There is nothing in the record to support the defendant's contention that he was observed by the jury while chained to other persons who were in custody, except a hearsay statement by his counsel made to the court as follows:

‘MR. HAMILTON: One other matter, your Honor. I realize the facilities of this building are rather limited. The defendant informs me the deputy brings him to court chained with three other fellows, and the jurors see him in this condition. It seems to me it is detrimental to the case of the defendant.

‘THE COURT: Well, ordinarily speaking, hereafter I am sure that the defendant will be brought to court at a time that the jury will not be present, and the defendant should be brought to court with the rest of the prisoners, which is prior to 9:00 a.m., and we will undoubtedly not ask the jury to return any earlier than 9:30, so there shouldn't be any further contact.

‘Insofar as the fact that the jurors may see the defendant in custody, it does appear quite obvious that he is in custody, and of course, I have instructed the jury that the mere fact that he had been arrested and brought here is not to be considered as indicating that he is more likely to be guilty than innocent.

‘I will ask the bailiff to do what can be done to avoid exposing the defendant to the jurors in the condition of being manacled, but the custody requirements are the sheriff's responsibility, and really I cannot do too much about it. They have their rules and regulations.

‘But, Mr. Bailiff, insofar as possible, please try to avoid exposing the defendant while manacled to the view of the jurors in this case.

‘THE BAILIFF: Yes, your Honor.

‘MR. HAMILTON: Thank you, your Honor.’

No further reference to the matter was made throughout the trial and no objection was interposed which raised the question. In this state of the record the objection may not be raised for the first time on appeal. (People v. Deveny, 112 Cal.App.2d 767, 769—770, 247 P.2d 128.)

As to the taking of a handwriting exemplar without advising defendant of his constitutional rights, it is held that such advice is not a prerequisite to the taking of such an exemplar. (People v. Graves, 64 Cal.2d 208, 210—211, 49 Cal.Rptr. 386, 411 P.2d 114; People v. King,b 273 Cal.App.2d 418, —- - —-, 78 Cal.Rptr. 146.)

The defendant's claim that a new trial should have been granted because, as he asserts, the trial court appeared to grant, and then denied, the motion is without support in the record. The granting or denial of a new trial is a matter that rests in the sound discretion of the trial court. (People v. Greenwood, 47 Cal.2d 819, 821, 306 P.2d 427.) No abuse of discretion is shown here.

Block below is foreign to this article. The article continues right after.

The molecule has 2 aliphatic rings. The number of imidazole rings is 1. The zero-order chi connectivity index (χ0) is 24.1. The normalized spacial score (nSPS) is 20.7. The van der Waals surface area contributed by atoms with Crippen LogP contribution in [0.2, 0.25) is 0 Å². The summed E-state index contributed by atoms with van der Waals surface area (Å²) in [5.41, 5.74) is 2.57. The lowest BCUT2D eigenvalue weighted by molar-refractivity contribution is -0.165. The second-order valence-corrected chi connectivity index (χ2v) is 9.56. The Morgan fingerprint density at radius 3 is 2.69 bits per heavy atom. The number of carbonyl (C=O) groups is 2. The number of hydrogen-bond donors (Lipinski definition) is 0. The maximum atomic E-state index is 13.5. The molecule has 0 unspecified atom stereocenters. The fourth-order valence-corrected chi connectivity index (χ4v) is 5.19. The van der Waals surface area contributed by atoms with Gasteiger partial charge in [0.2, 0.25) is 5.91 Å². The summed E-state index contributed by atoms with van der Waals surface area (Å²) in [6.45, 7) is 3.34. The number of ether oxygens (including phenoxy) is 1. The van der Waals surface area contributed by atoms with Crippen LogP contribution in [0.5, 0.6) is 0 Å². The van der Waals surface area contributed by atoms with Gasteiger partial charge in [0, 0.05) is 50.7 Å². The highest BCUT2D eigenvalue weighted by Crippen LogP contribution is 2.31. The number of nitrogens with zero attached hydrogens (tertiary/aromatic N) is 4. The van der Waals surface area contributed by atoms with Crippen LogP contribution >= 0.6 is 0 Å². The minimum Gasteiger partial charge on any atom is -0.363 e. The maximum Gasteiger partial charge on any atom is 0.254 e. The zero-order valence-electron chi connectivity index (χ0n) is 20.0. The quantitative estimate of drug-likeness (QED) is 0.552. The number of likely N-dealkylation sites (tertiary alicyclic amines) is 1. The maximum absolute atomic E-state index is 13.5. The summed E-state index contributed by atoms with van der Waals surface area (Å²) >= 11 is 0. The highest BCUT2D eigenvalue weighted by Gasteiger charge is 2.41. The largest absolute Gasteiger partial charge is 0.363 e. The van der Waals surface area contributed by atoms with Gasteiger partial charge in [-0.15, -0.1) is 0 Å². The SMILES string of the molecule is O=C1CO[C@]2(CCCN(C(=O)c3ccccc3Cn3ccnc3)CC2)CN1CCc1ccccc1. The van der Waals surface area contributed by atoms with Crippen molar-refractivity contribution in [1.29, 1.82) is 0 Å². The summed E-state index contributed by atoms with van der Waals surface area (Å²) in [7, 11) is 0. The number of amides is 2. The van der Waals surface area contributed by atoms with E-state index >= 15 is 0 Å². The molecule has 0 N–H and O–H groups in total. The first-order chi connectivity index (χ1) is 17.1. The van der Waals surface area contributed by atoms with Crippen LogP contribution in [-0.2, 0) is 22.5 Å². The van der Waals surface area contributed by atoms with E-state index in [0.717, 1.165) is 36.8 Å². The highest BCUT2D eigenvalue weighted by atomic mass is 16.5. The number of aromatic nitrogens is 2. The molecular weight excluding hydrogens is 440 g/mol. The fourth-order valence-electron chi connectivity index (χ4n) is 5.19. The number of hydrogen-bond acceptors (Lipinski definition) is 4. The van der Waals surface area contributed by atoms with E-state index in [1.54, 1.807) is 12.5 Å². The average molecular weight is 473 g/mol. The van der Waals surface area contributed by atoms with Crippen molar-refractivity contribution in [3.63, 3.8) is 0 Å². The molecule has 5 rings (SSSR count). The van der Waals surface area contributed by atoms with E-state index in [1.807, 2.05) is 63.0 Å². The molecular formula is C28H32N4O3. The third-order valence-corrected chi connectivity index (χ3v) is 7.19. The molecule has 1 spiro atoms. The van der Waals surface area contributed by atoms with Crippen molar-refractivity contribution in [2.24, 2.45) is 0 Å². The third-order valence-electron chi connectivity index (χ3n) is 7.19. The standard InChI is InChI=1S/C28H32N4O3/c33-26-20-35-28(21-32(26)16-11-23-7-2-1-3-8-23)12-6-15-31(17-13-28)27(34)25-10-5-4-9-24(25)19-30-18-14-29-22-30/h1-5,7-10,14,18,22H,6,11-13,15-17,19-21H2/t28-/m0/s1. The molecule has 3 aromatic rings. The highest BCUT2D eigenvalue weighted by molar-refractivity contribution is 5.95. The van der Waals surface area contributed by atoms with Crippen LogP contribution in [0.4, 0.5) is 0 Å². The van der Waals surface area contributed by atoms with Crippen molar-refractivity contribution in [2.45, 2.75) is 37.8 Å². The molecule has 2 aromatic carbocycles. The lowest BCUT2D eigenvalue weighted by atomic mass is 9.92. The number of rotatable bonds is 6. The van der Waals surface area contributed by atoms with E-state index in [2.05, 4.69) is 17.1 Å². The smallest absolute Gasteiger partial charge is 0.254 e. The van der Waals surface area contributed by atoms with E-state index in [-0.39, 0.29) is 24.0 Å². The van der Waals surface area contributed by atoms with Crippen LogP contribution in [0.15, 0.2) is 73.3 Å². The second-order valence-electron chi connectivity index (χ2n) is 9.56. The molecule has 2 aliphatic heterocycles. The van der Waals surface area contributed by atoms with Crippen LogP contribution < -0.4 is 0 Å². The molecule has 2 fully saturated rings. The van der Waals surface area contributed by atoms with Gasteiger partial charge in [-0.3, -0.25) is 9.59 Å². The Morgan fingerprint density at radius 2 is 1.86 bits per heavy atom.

In the defendant's pro per supplemental brief he urges that he was denied the right of confrontation and cross-examination of witnesses against him. This argument is based upon his claim that he had the right to cross-examine the persons whose names appeared on the documents used to establish the truth of his prior convictions.

These documents did not contain any testimony dealing with the crime of which he stood convicted. He had the right to confront the witnesses against him, if any, at the prior trials. Therefore, his right of confrontation was not violated by use of the documentary proof that he was convicted. Section 969b of the Penal Code provides the method of proof of a prior. Such method of proof was used here. There was no attack upon the sufficiency of the documents made at the trial level, such as is made here. Pointer v. Texas, 380 U.S. 400, 85 S.Ct. 1065, 13 L.Ed.2d 923, broadly equates the constitutional right of confrontation with the rule against the admission of hearsay evidence. A public document is hearsay with respect to the truth of its contents. Pointer recognizes that not every kind of hearsay falls ‘within the scope of the constitutional rule requiring confrontation.’ (380 U.S. at 407, 85 S.Ct. at 1070.) We are of the opinion that to follow the procedure of proof of a prior conviction of felony as authorized by section 969b of the Penal Code does not violate any constitutional right of the defendant. (People v. Coyle, 88 Cal.App.2d 967, 978, 200 P.2d 546; People v. Purcell, 22 Cal.App.2d 126, 132, 70 P.2d 706.)